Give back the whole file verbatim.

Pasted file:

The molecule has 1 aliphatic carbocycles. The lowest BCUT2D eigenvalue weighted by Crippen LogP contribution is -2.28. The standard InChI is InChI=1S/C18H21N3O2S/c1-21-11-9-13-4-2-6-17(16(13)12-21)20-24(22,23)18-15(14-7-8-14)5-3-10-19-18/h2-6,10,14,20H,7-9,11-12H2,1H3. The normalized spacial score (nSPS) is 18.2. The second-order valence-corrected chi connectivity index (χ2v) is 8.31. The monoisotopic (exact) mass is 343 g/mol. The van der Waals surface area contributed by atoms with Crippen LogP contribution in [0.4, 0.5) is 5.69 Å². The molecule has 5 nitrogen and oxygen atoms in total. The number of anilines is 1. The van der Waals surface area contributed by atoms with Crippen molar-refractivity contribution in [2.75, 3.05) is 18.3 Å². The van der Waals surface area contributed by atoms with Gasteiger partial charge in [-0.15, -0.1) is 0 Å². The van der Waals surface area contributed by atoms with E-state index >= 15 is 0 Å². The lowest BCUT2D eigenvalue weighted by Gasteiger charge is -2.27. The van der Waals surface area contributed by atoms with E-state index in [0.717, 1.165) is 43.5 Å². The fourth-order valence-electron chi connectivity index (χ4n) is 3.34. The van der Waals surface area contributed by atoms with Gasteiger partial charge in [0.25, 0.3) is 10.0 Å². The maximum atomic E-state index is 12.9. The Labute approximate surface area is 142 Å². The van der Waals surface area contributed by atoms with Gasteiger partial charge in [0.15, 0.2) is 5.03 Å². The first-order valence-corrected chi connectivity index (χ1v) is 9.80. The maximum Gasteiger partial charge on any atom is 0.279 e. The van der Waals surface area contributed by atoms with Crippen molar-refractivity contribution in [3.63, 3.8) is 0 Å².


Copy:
The molecule has 1 aliphatic carbocycles. The lowest BCUT2D eigenvalue weighted by Crippen LogP contribution is -2.28. The standard InChI is InChI=1S/C18H21N3O2S/c1-21-11-9-13-4-2-6-17(16(13)12-21)20-24(22,23)18-15(14-7-8-14)5-3-10-19-18/h2-6,10,14,20H,7-9,11-12H2,1H3. The normalized spacial score (nSPS) is 18.2. The second-order valence-corrected chi connectivity index (χ2v) is 8.31. The monoisotopic (exact) mass is 343 g/mol. The van der Waals surface area contributed by atoms with Crippen LogP contribution in [0.4, 0.5) is 5.69 Å². The molecule has 5 nitrogen and oxygen atoms in total. The number of anilines is 1. The van der Waals surface area contributed by atoms with Crippen molar-refractivity contribution in [2.75, 3.05) is 18.3 Å². The van der Waals surface area contributed by atoms with Gasteiger partial charge in [-0.15, -0.1) is 0 Å². The van der Waals surface area contributed by atoms with E-state index >= 15 is 0 Å². The lowest BCUT2D eigenvalue weighted by Gasteiger charge is -2.27. The van der Waals surface area contributed by atoms with E-state index in [0.717, 1.165) is 43.5 Å². The fourth-order valence-electron chi connectivity index (χ4n) is 3.34. The van der Waals surface area contributed by atoms with Gasteiger partial charge in [0.25, 0.3) is 10.0 Å². The maximum atomic E-state index is 12.9. The Labute approximate surface area is 142 Å². The van der Waals surface area contributed by atoms with Gasteiger partial charge in [0.15, 0.2) is 5.03 Å². The first-order valence-corrected chi connectivity index (χ1v) is 9.80. The maximum Gasteiger partial charge on any atom is 0.279 e. The van der Waals surface area contributed by atoms with Crippen molar-refractivity contribution in [3.63, 3.8) is 0 Å².